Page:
After the death of rapper Sidique Kamara, the Sun has published an article blaming UK drill – a subgenre of rap – for “fuelling violence on the streets of London”. But it’s not as simple as that, as musicians and MPs have pointed out.
Whipping boy for social ills
Kamara was stabbed in Camberwell, London, on 1 August. He was part of UK drill group ‘Moscow17’ under the name Incognito.
In an article about the case, the Sun suggests UK drill is “fuelling violence on the streets of London”. It goes on to cite claims to support this, including:
- Chicago, the birthplace of drill, being one of the most violent cities in the US. (It’s not.)
- Glorification of violence in drill lyrics.
- Feuding gangs that have recorded songs insulting each other.
The suggestion that UK drill is responsible for growing violence has become a common claim in recent months.
Drill music is associated with lyrics which are about glamourising series violence – murder, stabbings. … Most particularly, in London we have gangs who make drill videos and in those videos, they taunt each other.
Dick called for social media companies to take down such content. YouTube appears to have complied, removing 30 music videos later that month.
Music has a long history of being the whipping boy for social ills. UK drill is the latest in the spotlight. But it’s an excuse to turn away from the real causes of violent attacks.
MP David Lammy pointed this out following reports of Kamara’s death, tweeting:
Blaming music lets those in power off the hook and means they can avoid facing up to home truths about generations of entrenched and systemic inequality.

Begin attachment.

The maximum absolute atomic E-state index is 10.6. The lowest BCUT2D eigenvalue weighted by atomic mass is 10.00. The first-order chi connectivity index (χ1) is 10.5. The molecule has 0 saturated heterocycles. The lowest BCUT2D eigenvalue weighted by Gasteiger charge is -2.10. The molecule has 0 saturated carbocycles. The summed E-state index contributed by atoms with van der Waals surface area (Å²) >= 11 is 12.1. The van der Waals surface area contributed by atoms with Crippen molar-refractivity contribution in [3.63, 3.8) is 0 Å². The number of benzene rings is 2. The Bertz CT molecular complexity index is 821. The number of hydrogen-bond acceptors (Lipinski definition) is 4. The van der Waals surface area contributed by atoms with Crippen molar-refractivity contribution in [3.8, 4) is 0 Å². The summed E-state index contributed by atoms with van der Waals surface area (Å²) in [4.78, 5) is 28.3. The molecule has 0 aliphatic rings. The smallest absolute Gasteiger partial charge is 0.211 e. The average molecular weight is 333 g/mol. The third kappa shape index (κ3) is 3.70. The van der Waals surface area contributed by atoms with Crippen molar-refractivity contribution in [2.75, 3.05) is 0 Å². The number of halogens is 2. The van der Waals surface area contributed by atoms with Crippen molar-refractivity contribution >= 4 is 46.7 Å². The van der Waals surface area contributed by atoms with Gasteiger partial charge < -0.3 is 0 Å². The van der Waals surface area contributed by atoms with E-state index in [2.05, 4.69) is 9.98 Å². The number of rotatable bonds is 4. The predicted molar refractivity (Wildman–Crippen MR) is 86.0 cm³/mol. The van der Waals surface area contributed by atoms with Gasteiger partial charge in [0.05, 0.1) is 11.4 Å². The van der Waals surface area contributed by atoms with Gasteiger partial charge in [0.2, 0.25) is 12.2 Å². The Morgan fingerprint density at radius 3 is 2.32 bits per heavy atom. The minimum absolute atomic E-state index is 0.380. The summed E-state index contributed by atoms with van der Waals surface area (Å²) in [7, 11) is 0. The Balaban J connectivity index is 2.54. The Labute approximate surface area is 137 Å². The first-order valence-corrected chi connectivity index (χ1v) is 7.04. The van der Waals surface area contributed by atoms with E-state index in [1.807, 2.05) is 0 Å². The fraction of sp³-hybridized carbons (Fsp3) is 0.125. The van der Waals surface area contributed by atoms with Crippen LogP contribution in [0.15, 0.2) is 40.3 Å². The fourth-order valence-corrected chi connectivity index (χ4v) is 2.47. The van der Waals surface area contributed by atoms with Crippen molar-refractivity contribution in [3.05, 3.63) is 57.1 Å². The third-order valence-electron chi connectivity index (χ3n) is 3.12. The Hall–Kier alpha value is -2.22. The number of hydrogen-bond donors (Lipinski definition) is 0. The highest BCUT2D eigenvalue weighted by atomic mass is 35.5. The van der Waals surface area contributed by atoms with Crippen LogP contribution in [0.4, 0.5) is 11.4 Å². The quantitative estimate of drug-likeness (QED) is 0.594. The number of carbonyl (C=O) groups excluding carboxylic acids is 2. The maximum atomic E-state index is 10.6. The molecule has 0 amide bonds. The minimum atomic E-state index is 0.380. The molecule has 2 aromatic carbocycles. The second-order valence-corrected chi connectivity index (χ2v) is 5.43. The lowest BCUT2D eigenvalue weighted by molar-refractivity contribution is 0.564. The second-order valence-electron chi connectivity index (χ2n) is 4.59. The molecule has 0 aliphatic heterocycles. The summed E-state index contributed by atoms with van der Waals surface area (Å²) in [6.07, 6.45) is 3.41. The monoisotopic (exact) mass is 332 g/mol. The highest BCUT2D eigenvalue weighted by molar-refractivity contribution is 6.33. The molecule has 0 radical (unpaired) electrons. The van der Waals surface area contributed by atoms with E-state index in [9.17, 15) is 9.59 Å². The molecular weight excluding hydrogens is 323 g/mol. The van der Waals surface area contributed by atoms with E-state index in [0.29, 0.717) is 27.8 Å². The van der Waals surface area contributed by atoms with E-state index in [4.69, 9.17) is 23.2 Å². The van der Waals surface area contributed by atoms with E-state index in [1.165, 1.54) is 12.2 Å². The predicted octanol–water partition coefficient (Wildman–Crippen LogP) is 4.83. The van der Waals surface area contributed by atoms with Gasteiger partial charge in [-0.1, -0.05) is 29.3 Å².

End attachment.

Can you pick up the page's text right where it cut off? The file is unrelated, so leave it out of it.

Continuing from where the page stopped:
DJ and freelance journalist Ian McQuaid highlights cuts to youth provisions as integral to the rise in violence:
And our media is blaming the state we're in on fucking drill records.
— Oyinboy (@IanMcQuaid) August 4, 2018
And rapper Akala says that violence linked with UK drill starts not with music but with class inequality:
The kids from their school and peer group that have killed already had the problems that led them to this point at 10/11 years old. None of them are shocked at which boys it has been that have ended up there, unfortunately.
— Akala (@akalamusic) July 27, 2018
He had previously highlighted Glasgow as an example of high violent crime rates without “rap music, black folk or *yardies*”:
The fact that Glasgow could have hooligan style and organised gang crime for 200 years in the absence of rap music, black folk or *yardies* is in some way instructive that the causes *might* be deeper and more complex. https://t.co/MpyHDn2aXv
— Akala (@akalamusic) July 27, 2018
Whilst in April, UK rapper Guvna B told Sky News that:
I feel like drill music is an expression of art and my main issue with focusing on drill music is yes the lyrics are really horrific but it’s still a byproduct of a root issue.
Social equality organisation The Equality Trust explains that the link between economic inequality and violent crime is well established. One of Dick’s advisors, police assistant commissioner Patricia Gallan, has made the same point. And Tottenham-based activist Stafford Scott pointed towards social cuts and the way the issue has been framed in the media.
Making a minor subgenre of music the whipping boy for serious and deadly crimes makes for good headlines. Since May, the Sun has published a huge number of articles linking UK drill to violent crimes. Other papers such as the Daily Mail have done the same.
This narrative that a minor subgenre of music is the cause of an explosion in murders and violent attacks turns a blind eye to serious social problems. Crucially, it ignores social problems that affect working and underprivileged communities the most. But highlighting and suggesting solutions to structural inequalities doesn’t look as good on front pages as blaming young Black men and the music they make.
– Watch the short BBC News documentary Drill Music: Is it right to blame the genre for violence?.
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